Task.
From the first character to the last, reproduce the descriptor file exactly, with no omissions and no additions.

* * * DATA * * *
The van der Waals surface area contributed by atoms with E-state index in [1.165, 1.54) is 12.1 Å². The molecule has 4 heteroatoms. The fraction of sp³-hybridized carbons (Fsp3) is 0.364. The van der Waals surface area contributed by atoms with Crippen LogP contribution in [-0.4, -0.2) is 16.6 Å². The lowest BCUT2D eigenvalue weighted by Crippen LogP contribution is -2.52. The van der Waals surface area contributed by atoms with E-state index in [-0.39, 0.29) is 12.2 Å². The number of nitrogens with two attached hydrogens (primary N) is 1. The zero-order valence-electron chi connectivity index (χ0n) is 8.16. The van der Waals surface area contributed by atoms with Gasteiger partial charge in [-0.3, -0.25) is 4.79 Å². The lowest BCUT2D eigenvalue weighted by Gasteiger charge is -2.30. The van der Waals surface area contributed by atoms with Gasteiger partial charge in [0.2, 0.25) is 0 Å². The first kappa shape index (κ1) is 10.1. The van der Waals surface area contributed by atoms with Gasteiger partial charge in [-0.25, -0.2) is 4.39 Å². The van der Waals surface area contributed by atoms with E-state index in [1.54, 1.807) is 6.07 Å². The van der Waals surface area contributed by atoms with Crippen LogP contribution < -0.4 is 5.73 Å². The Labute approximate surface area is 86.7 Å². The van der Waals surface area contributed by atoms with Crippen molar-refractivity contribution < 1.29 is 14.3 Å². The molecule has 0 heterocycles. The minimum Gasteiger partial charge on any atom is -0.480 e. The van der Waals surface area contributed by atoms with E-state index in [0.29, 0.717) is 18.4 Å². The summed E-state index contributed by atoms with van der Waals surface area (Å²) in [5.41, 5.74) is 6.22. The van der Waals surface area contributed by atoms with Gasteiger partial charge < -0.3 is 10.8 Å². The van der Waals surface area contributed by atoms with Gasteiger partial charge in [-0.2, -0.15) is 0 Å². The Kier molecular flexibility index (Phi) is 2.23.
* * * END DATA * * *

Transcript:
The van der Waals surface area contributed by atoms with E-state index in [1.165, 1.54) is 12.1 Å². The molecule has 4 heteroatoms. The fraction of sp³-hybridized carbons (Fsp3) is 0.364. The van der Waals surface area contributed by atoms with Crippen LogP contribution in [-0.4, -0.2) is 16.6 Å². The lowest BCUT2D eigenvalue weighted by Crippen LogP contribution is -2.52. The van der Waals surface area contributed by atoms with E-state index in [-0.39, 0.29) is 12.2 Å². The number of nitrogens with two attached hydrogens (primary N) is 1. The zero-order valence-electron chi connectivity index (χ0n) is 8.16. The van der Waals surface area contributed by atoms with Gasteiger partial charge in [-0.3, -0.25) is 4.79 Å². The lowest BCUT2D eigenvalue weighted by Gasteiger charge is -2.30. The van der Waals surface area contributed by atoms with Gasteiger partial charge in [0.2, 0.25) is 0 Å². The first kappa shape index (κ1) is 10.1. The van der Waals surface area contributed by atoms with Gasteiger partial charge in [-0.25, -0.2) is 4.39 Å². The van der Waals surface area contributed by atoms with E-state index in [1.54, 1.807) is 6.07 Å². The van der Waals surface area contributed by atoms with Crippen LogP contribution < -0.4 is 5.73 Å². The Labute approximate surface area is 86.7 Å². The van der Waals surface area contributed by atoms with Crippen molar-refractivity contribution < 1.29 is 14.3 Å². The molecule has 0 heterocycles. The minimum Gasteiger partial charge on any atom is -0.480 e. The van der Waals surface area contributed by atoms with E-state index in [0.29, 0.717) is 18.4 Å². The summed E-state index contributed by atoms with van der Waals surface area (Å²) in [5.41, 5.74) is 6.22. The van der Waals surface area contributed by atoms with Gasteiger partial charge < -0.3 is 10.8 Å². The van der Waals surface area contributed by atoms with Gasteiger partial charge in [-0.2, -0.15) is 0 Å². The Kier molecular flexibility index (Phi) is 2.23.